Vaulted Review: Simple Way to Buy Physical Gold

There’s something sexy about owning gold.

In times of turbulence, gold seems to be valued as a store of value. It’s never bad to get a little stability as fiat currencies rise and fall in value relative to one another. We recently spent some time in England over the summer and enjoyed how far the US Dollar goes relative to the pound sterling!

A lot of folks misunderstand the value of gold in a portfolio. It’s not meant to be an investment in the typical sense. You don’t own it because you think the value of it will go up. You own it because it offers stability. It’s the dollar that moves, not gold.

But owning gold isn’t easy. You can buy gold bullion online, get it shipped to your house, but then you have to store it in a safe place. If you need to sell it, that’s a whole other set of headaches.

Vaulted is a new company, backed by an old experienced company, looking to make gold more accessible.

Table of Contents
  1. Who is Vaulted?
  2. How Vaulted Works
  3. Vaulted Sign Up Process
    1. Buying Gold
  4. Vaulted Fees
  5. Vaulted Is Not SIPC Insured
  6. Is Vaulted Worth It?
    1. Gold ETFs
    2. Physical Gold Bullion

Who is Vaulted?

Vaulted is backed by McAlvany Financial Group and International Collectors Associates, LLC, known as McAlvany ICA, and headquartered in Durango, CO. They have an A+ rating from the Better Business Bureau.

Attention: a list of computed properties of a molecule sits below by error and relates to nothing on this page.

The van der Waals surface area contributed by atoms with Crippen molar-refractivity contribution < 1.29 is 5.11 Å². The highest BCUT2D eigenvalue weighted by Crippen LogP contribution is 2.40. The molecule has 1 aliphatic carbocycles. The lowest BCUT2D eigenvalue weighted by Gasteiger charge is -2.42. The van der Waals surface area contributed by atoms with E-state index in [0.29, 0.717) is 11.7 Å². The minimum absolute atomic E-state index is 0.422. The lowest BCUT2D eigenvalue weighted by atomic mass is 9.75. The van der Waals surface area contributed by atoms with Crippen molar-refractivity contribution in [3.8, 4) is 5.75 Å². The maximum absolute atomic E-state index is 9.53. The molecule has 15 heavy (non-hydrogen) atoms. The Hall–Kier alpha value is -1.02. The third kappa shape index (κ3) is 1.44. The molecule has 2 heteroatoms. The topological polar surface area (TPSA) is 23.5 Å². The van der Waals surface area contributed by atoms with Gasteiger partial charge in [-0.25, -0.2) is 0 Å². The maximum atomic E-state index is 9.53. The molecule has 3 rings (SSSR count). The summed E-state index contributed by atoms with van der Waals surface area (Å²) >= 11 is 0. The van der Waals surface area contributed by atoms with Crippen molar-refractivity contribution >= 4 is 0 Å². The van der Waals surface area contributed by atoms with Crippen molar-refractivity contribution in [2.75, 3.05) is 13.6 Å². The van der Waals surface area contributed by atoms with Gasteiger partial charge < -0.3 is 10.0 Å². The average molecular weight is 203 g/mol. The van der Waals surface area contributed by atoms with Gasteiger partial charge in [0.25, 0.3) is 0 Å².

McAlvany ICA was founded in 1972 by Don McAlvany. Back then, owning gold bullion was illegal due to Executive Order 6102, signed in 1933 by President Franklin D. Roosevelt. It forbid “the hoarding of gold coin, gold bullion, and gold certificates within the continental United States.” It wouldn’t be until 1974 that this order was lifted by President Gerald Ford. So for the first few years, McAlvany and his wife designed religious-themed gold medallions, which was still legal. You have to love a backstory like that!

Today, McAlvany ICA is a full-service precious metals provider and Vaulted is their latest foray into being able to help people buy and sell physical gold.

How Vaulted Works

When you buy gold on Vaulted, you’re buying actual gold being stored at the Royal Canadian Mint. They are 99.99% fine gold kilo bars that have the hallmark of the Royal Canadian Mint as well as an imprint that certifies its weight and fineness. Each bar has a unique serial number and when you buy gold, you’re buying a piece of a specific bar or bars.

If you want, you can even visit the Royal Canadian Mint (for a fee) to see your bar(s). You can also request physical delivery of a bar once you’ve acquired a whole bar (for a fee, it’ll be shipped via FedEx).

As for taxes, you will be issued a tax form if you sell any or all of your gold. And best of all, you don’t need to report your account to the IRS or FinCEN (Financial Crimes Enforcement Network) as a foreign financial account because the account is maintained by a US company (they’re in Colorado). The gold may be in Canada but your account is technically within the United States.

Vaulted doesn’t have to report the purchase of gold on its platform. They only have to report gains after a sale to the IRS.

Vaulted Sign Up Process

When I met Vaulted at FinCon, they gave me a $10 gift card to test out their sign up process.

Creating an account was simple. You need to provide all the information you’d expect to give when opening any financial account – name, phone number, birthday, address, and email/password you want to log in with. They never asked for a social security number.